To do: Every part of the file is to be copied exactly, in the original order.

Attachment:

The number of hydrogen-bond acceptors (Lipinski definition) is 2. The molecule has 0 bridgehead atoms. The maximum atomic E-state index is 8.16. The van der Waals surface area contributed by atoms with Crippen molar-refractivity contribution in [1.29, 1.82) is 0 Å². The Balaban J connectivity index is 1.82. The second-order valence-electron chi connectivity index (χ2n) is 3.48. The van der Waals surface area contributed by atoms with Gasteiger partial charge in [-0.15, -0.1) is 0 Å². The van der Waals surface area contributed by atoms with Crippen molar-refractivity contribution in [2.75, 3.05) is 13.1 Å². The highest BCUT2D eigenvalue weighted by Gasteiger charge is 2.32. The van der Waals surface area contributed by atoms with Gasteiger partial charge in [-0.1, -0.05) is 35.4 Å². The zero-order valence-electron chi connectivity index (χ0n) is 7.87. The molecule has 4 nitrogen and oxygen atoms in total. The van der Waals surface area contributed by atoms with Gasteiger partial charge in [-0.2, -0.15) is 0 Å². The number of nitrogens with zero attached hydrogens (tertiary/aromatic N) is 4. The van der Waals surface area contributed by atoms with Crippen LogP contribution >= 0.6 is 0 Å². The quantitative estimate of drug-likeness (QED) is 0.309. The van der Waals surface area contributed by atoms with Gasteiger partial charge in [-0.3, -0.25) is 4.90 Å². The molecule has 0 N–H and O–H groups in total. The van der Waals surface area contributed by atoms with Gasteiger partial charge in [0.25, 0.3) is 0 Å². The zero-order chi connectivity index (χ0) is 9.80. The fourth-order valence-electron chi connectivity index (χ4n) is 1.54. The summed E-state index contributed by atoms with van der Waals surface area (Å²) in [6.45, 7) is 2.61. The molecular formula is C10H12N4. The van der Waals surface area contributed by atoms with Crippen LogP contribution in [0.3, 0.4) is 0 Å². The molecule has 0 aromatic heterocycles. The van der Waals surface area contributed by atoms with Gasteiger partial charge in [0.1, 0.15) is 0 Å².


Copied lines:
The number of hydrogen-bond acceptors (Lipinski definition) is 2. The molecule has 0 bridgehead atoms. The maximum atomic E-state index is 8.16. The van der Waals surface area contributed by atoms with Crippen molar-refractivity contribution in [1.29, 1.82) is 0 Å². The Balaban J connectivity index is 1.82. The second-order valence-electron chi connectivity index (χ2n) is 3.48. The van der Waals surface area contributed by atoms with Gasteiger partial charge in [-0.15, -0.1) is 0 Å². The van der Waals surface area contributed by atoms with Crippen molar-refractivity contribution in [2.75, 3.05) is 13.1 Å². The highest BCUT2D eigenvalue weighted by Gasteiger charge is 2.32. The van der Waals surface area contributed by atoms with Gasteiger partial charge in [-0.1, -0.05) is 35.4 Å². The zero-order valence-electron chi connectivity index (χ0n) is 7.87. The molecule has 4 nitrogen and oxygen atoms in total. The van der Waals surface area contributed by atoms with Gasteiger partial charge in [-0.2, -0.15) is 0 Å². The number of nitrogens with zero attached hydrogens (tertiary/aromatic N) is 4. The van der Waals surface area contributed by atoms with Crippen LogP contribution >= 0.6 is 0 Å². The quantitative estimate of drug-likeness (QED) is 0.309. The van der Waals surface area contributed by atoms with Gasteiger partial charge in [-0.3, -0.25) is 4.90 Å². The molecule has 0 N–H and O–H groups in total. The van der Waals surface area contributed by atoms with Gasteiger partial charge in [0.25, 0.3) is 0 Å². The zero-order chi connectivity index (χ0) is 9.80. The fourth-order valence-electron chi connectivity index (χ4n) is 1.54. The summed E-state index contributed by atoms with van der Waals surface area (Å²) in [6.45, 7) is 2.61. The molecular formula is C10H12N4. The van der Waals surface area contributed by atoms with Crippen LogP contribution in [0.3, 0.4) is 0 Å². The molecule has 0 aromatic heterocycles. The van der Waals surface area contributed by atoms with Gasteiger partial charge in [0.1, 0.15) is 0 Å².